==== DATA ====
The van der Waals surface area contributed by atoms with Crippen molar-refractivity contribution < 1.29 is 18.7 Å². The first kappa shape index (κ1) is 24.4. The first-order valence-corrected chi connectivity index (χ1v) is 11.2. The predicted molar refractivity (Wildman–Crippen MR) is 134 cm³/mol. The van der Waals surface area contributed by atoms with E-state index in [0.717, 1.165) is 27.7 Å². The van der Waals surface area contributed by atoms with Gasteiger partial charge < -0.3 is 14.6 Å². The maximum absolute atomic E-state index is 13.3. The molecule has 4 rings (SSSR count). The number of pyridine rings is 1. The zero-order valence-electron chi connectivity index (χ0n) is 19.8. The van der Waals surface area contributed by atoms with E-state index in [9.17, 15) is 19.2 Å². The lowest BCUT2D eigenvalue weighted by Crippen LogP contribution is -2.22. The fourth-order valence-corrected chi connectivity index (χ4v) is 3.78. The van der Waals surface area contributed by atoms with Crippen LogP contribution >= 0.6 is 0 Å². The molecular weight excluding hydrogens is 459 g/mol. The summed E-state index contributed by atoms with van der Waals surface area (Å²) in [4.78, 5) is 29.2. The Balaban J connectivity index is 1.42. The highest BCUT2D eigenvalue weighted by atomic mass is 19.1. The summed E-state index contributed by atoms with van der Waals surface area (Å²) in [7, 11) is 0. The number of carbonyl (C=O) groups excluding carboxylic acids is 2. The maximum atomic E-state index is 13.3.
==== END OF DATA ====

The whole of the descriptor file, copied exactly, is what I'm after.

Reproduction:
The van der Waals surface area contributed by atoms with Crippen molar-refractivity contribution < 1.29 is 18.7 Å². The first kappa shape index (κ1) is 24.4. The first-order valence-corrected chi connectivity index (χ1v) is 11.2. The predicted molar refractivity (Wildman–Crippen MR) is 134 cm³/mol. The van der Waals surface area contributed by atoms with E-state index in [0.717, 1.165) is 27.7 Å². The van der Waals surface area contributed by atoms with Gasteiger partial charge < -0.3 is 14.6 Å². The maximum absolute atomic E-state index is 13.3. The molecule has 4 rings (SSSR count). The number of pyridine rings is 1. The zero-order valence-electron chi connectivity index (χ0n) is 19.8. The van der Waals surface area contributed by atoms with E-state index in [9.17, 15) is 19.2 Å². The lowest BCUT2D eigenvalue weighted by Crippen LogP contribution is -2.22. The fourth-order valence-corrected chi connectivity index (χ4v) is 3.78. The van der Waals surface area contributed by atoms with Crippen LogP contribution >= 0.6 is 0 Å². The molecular weight excluding hydrogens is 459 g/mol. The summed E-state index contributed by atoms with van der Waals surface area (Å²) in [4.78, 5) is 29.2. The Balaban J connectivity index is 1.42. The highest BCUT2D eigenvalue weighted by atomic mass is 19.1. The summed E-state index contributed by atoms with van der Waals surface area (Å²) in [7, 11) is 0. The number of carbonyl (C=O) groups excluding carboxylic acids is 2. The maximum atomic E-state index is 13.3.